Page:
The latter criterion makes it clear that this exemption cannot be justified by reference to the protection of small family farms, since it does not require the benefiting estate to have ever actually farmed the land. The uncapped nature of this exemption also means it is poorly targeted if the intention is to protect small farms.

Business relief completely exempts from inheritance tax the value of interests in a business and of shares in an unlisted company, as long as the business is not merely a holding company for other investments. Business relief therefore covers both private businesses and partnerships where the deceased exercised control over the business, and shares of unlisted businesses where the deceased was merely an arm’s-length investor – for example, AIM shares. 

Again, the rationale for the structure of this relief is difficult to understand: if the intention, as is sometimes suggested, is to protect small family firms, then it should not cover businesses owned at arm’s length. In fact, by value, around 80% of all business relief applies to shares in unlisted traded businesses (most notably AIM shares) where the deceased most likely did not exercise any control. If the focus is on small businesses, it would also seem natural to limit the total benefit from this relief to target small firms better.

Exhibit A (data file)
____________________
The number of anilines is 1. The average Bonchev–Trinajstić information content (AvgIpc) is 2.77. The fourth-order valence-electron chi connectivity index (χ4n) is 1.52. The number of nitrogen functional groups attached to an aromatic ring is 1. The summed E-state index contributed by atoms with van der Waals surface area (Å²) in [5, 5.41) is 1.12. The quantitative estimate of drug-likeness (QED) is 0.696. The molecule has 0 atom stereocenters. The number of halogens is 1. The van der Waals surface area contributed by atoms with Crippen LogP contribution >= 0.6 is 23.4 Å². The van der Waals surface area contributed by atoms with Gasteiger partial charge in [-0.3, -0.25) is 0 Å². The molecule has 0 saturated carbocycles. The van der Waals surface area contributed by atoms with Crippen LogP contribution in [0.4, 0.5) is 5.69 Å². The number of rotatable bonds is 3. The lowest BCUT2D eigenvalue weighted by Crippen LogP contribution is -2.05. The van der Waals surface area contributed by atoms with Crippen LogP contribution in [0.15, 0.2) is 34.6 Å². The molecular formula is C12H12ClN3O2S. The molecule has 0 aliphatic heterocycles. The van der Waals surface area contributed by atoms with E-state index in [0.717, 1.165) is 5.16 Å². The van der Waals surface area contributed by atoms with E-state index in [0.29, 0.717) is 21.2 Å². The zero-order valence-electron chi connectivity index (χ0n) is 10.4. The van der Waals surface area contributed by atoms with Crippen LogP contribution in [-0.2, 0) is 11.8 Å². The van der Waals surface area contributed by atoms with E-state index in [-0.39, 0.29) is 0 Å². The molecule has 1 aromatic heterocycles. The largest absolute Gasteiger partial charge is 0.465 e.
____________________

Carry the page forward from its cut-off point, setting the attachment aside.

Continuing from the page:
More broadly, it is not clear that protection even for small farms or businesses is a sensible rationale at all. The existence of agricultural and business reliefs currently means an equivalent amount of revenue needs to be raised from some other source. By not taxing inheritors of these assets, potentially to make it easier for them to retain control of the assets, those who consequently face higher tax are less able to purchase or invest in these assets. It is also worth noting that the empirical evidence suggests that family-owned firms that have non-family management perform similarly to those with dispersed shareholders, and both perform better than businesses that are both owned and managed by a family (Bloom, Sadun and Van Reenen, 2010). From a productivity standpoint, there is therefore little case for trying to maintain family ownership.